We are only just beginning to understand the ramifications of the retail trading boom.
Take Robinhood, which had a lackluster debut. Its shares dropped 8% on their first day of public trading. But on Aug. 4, just a few days after the IPO, options contracts linked to the company’s stock became available, and the shares took off like a rocket.
As many have speculated, the options did play a role in the roller coaster rally that followed—but probably not for the reason some traders think, especially if they haven’t accounted for changes in how trading firms hedge meme stocks.
Options, or contracts to buy or sell a particular stock if it changes hands at a certain price, have become wildly popular with the retail investors, including Robinhood customers, because they offer a cheap way to bet on stock prices.
Conventional wisdom is that the mere availability of these derivatives linked to Robinhood’s stock gave the shares a boost thanks to market makers, or companies that post bids and offers for stocks and derivatives (they’re the intermediaries most investors trade with). The thinking is that market makers in call options for Robinhood stock (a bet that the equity will increase in price) will also buy the company’s stock as a hedge, driving up the share price. This type of trade, known as delta hedging, neutralizes the risk of price fluctuations for the market maker.
But that’s not what happens these days in highly erratic meme stocks, according to two options experts interviewed by Quartz.
When it comes to meme stocks—powered by online sentiment on platforms like Reddit or Twitter and exemplified by GameStop and AMC Entertainment—market makers using this form of hedging can get burned, the options experts said. That’s because these stocks have broken down the typical relationship between options and the underlying stock.
Part of an option’s price is calculated based on its implied volatility, or a trader’s guess as to the likelihood that a stock’s value will change. When a stock price goes up, its implied volatility typically goes down. This makes a rough sort of sense—if a stock is going up, in theory it’s because investors have more certainty about its future cashflows and profits.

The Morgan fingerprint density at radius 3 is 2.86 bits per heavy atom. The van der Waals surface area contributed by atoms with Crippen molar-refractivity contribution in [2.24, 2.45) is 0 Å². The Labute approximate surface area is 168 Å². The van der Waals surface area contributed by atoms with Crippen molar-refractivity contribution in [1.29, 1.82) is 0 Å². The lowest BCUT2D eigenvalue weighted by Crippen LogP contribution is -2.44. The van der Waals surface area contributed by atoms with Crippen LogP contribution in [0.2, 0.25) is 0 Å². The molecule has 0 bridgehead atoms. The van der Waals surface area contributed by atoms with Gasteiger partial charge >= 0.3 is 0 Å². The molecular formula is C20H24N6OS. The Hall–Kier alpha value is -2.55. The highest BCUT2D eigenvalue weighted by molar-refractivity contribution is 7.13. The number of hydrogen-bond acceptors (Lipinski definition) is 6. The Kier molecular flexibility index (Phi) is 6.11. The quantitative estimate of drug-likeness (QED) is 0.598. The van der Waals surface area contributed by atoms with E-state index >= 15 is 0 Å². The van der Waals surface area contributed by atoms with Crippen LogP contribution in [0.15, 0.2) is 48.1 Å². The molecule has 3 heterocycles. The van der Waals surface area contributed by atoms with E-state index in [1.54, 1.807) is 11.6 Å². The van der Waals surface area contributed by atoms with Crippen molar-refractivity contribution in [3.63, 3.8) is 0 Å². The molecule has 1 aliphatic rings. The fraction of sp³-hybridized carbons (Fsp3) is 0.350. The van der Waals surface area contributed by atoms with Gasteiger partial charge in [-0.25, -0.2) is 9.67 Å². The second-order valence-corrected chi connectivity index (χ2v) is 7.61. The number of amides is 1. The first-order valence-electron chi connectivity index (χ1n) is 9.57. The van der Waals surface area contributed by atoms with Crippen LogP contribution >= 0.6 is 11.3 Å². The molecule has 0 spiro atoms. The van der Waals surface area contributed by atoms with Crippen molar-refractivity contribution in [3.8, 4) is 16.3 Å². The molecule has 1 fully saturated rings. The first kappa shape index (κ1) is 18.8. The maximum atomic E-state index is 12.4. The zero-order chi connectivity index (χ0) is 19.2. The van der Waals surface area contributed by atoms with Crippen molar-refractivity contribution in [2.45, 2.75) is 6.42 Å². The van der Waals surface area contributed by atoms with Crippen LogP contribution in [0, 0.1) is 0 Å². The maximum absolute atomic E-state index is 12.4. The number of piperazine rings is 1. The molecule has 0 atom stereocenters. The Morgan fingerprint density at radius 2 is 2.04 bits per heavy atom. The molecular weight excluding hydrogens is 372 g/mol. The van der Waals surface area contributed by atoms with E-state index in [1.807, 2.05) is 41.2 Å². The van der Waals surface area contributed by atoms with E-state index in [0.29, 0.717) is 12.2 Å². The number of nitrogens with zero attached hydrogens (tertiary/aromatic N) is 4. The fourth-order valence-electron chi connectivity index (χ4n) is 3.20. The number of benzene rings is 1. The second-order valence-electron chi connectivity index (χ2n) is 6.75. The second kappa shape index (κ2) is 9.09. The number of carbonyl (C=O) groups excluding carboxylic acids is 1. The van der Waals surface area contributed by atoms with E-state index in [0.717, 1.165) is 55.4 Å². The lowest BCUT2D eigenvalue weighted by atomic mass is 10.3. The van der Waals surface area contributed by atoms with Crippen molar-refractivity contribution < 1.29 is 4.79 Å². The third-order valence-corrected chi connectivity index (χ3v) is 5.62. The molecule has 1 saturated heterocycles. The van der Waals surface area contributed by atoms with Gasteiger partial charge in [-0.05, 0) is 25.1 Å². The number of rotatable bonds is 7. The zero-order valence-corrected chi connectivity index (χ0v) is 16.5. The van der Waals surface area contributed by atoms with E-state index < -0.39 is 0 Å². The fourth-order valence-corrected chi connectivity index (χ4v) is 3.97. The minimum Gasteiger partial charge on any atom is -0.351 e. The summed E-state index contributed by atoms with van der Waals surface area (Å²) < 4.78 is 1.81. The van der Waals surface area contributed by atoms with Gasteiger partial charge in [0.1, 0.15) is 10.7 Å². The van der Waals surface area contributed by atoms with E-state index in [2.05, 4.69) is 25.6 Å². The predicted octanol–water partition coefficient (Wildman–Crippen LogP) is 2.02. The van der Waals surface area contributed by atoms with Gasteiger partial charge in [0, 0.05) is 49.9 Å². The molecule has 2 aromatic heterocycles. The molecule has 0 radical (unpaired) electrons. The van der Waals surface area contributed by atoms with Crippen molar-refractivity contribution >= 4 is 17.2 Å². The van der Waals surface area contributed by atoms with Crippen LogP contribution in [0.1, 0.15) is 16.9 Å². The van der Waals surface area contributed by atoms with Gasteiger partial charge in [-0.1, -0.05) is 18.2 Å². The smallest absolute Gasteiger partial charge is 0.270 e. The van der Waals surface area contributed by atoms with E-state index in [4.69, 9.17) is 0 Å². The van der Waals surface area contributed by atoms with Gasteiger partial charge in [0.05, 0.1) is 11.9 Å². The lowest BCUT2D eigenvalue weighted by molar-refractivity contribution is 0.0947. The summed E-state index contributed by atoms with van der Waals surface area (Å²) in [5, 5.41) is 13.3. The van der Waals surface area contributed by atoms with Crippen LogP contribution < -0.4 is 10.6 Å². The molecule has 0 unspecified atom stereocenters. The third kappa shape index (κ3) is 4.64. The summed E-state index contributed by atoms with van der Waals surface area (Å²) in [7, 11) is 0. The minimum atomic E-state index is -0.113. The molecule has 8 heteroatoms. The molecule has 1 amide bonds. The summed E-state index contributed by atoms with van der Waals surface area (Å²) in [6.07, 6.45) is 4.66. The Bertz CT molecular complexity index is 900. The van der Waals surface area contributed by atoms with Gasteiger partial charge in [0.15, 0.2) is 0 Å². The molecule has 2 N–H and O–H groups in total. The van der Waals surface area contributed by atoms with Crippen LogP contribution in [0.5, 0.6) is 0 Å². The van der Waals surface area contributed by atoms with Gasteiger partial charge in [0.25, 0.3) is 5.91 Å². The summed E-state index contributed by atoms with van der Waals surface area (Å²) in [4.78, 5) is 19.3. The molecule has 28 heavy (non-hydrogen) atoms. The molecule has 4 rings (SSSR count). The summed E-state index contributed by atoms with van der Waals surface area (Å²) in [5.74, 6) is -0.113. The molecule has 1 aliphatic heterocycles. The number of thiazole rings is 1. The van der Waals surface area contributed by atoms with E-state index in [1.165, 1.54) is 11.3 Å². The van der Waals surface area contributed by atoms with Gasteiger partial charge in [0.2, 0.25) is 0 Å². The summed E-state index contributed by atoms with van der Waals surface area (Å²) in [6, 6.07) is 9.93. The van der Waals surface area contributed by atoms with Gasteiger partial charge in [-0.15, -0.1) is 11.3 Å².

Meme stocks flip this around: The equity may shoot up in price, but it’s reasonable to expect that this price increase is highly unstable. During a trading battle between retail investors and hedge funds, shares of GameStop skyrocketed in January to more than $300 from about $30 a few weeks earlier. It was reasonable to expect that the record high stock price might come crashing down. (Or it could shoot up even higher—there was little or no way to guess what the price would do.) The implied volatility arguably got more unstable as the price went up.
As one of the options experts we spoke with explained, this places market makers in a dangerous position: Imagine a market maker has sold a put on Tesla shares (a bet that the stock will decline in price) and likewise placed a short sale (a bet on the shares to decline) on actual Tesla shares to offset, or hedge, that position. If the shares jump in price, the market maker will lose money on the stock’s short sale. Ordinarily, the options price might be expected to compensate. But if the meme phenomenon is taking place, the put option may, for example, stay at a steady price. Because of the implied volatility input in the option price, the neutralizing hedge has broken down and the trader can lose money. For call options, the situation is basically reversed.
To put things more simply, when it comes to meme stocks, the shares can’t be counted on to offset the gains or the losses on an option. This type of breakdown has happened in several stocks, including AMC, BlackBerry, Tesla, and GameStop. Market makers know this and have adjusted accordingly.
“Meme stocks are completely idiosyncratic—there is no natural hedge,” said Steve Sosnick, chief strategist at Interactive Brokers. ”What’s the hedge for AMC when it’s going insane?”
The large market makers are much more likely to hedge these positions with other options than with the underlying stock. “The best hedge for a call you sell is buying another call,” said Sosnick, who was previously a trader at Morgan Stanley, Lehman Brothers, and Salomon Brothers. “If you buy another call, you’re hedging the volatility risk as well.”
Meanwhile, a particularly large market maker may be able to hedge much of its portfolio with natural order flow, meaning it doesn’t have to buy or sell so much for hedging, another options expert told Quartz. Executives at Virtu Financial, a mega-market maker, said essentially the same thing in an Aug. 4 earnings call when explaining the trading company’s push into options: As a large market maker in US equities, CEO Doug Cifu said, “[w]e have the delta hedge in all these products.”
Though the conventional wisdom—that market makers will buy up shares as a hedge for the options they’re dealing in—isn’t accurate, it’s still probably driving the market.
Which is to say, if enough traders are willing to pay higher prices for a stock like Robinhood because of its options activity, then the hedging theory will work because people in the market seem to believe it’s happening, even if that thinking is based on a flawed understanding of what’s taking place.